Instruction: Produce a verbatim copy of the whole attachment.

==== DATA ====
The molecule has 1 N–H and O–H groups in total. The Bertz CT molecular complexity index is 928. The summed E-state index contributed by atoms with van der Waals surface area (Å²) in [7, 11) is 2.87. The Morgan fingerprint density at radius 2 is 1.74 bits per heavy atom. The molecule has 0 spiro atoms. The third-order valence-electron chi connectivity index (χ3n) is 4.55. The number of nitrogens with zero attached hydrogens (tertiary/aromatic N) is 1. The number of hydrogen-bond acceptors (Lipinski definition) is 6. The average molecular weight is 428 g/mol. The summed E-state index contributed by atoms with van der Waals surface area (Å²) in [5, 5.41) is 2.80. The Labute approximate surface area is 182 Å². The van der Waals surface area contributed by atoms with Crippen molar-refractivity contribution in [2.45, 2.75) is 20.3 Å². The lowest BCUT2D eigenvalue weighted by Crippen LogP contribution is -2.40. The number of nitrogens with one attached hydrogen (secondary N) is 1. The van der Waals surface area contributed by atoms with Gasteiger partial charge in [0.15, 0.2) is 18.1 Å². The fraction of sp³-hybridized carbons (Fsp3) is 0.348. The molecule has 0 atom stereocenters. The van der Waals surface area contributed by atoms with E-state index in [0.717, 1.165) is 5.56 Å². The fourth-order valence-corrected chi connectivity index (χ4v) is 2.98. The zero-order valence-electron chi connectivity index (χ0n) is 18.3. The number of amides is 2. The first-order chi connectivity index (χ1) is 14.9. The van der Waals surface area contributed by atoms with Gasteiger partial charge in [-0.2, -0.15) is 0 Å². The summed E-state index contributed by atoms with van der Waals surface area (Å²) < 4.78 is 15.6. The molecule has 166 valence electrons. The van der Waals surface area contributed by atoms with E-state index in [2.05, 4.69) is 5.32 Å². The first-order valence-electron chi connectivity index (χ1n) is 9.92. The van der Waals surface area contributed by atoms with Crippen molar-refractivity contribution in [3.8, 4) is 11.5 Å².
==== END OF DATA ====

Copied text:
The molecule has 1 N–H and O–H groups in total. The Bertz CT molecular complexity index is 928. The summed E-state index contributed by atoms with van der Waals surface area (Å²) in [7, 11) is 2.87. The Morgan fingerprint density at radius 2 is 1.74 bits per heavy atom. The molecule has 0 spiro atoms. The third-order valence-electron chi connectivity index (χ3n) is 4.55. The number of nitrogens with zero attached hydrogens (tertiary/aromatic N) is 1. The number of hydrogen-bond acceptors (Lipinski definition) is 6. The average molecular weight is 428 g/mol. The summed E-state index contributed by atoms with van der Waals surface area (Å²) in [5, 5.41) is 2.80. The Labute approximate surface area is 182 Å². The van der Waals surface area contributed by atoms with Crippen molar-refractivity contribution in [2.45, 2.75) is 20.3 Å². The lowest BCUT2D eigenvalue weighted by Crippen LogP contribution is -2.40. The number of nitrogens with one attached hydrogen (secondary N) is 1. The van der Waals surface area contributed by atoms with Gasteiger partial charge in [0.15, 0.2) is 18.1 Å². The fraction of sp³-hybridized carbons (Fsp3) is 0.348. The molecule has 0 atom stereocenters. The van der Waals surface area contributed by atoms with E-state index in [0.717, 1.165) is 5.56 Å². The fourth-order valence-corrected chi connectivity index (χ4v) is 2.98. The zero-order valence-electron chi connectivity index (χ0n) is 18.3. The number of amides is 2. The first-order chi connectivity index (χ1) is 14.9. The van der Waals surface area contributed by atoms with Gasteiger partial charge in [-0.2, -0.15) is 0 Å². The summed E-state index contributed by atoms with van der Waals surface area (Å²) < 4.78 is 15.6. The molecule has 166 valence electrons. The van der Waals surface area contributed by atoms with E-state index in [2.05, 4.69) is 5.32 Å². The first-order valence-electron chi connectivity index (χ1n) is 9.92. The van der Waals surface area contributed by atoms with Crippen molar-refractivity contribution in [3.8, 4) is 11.5 Å².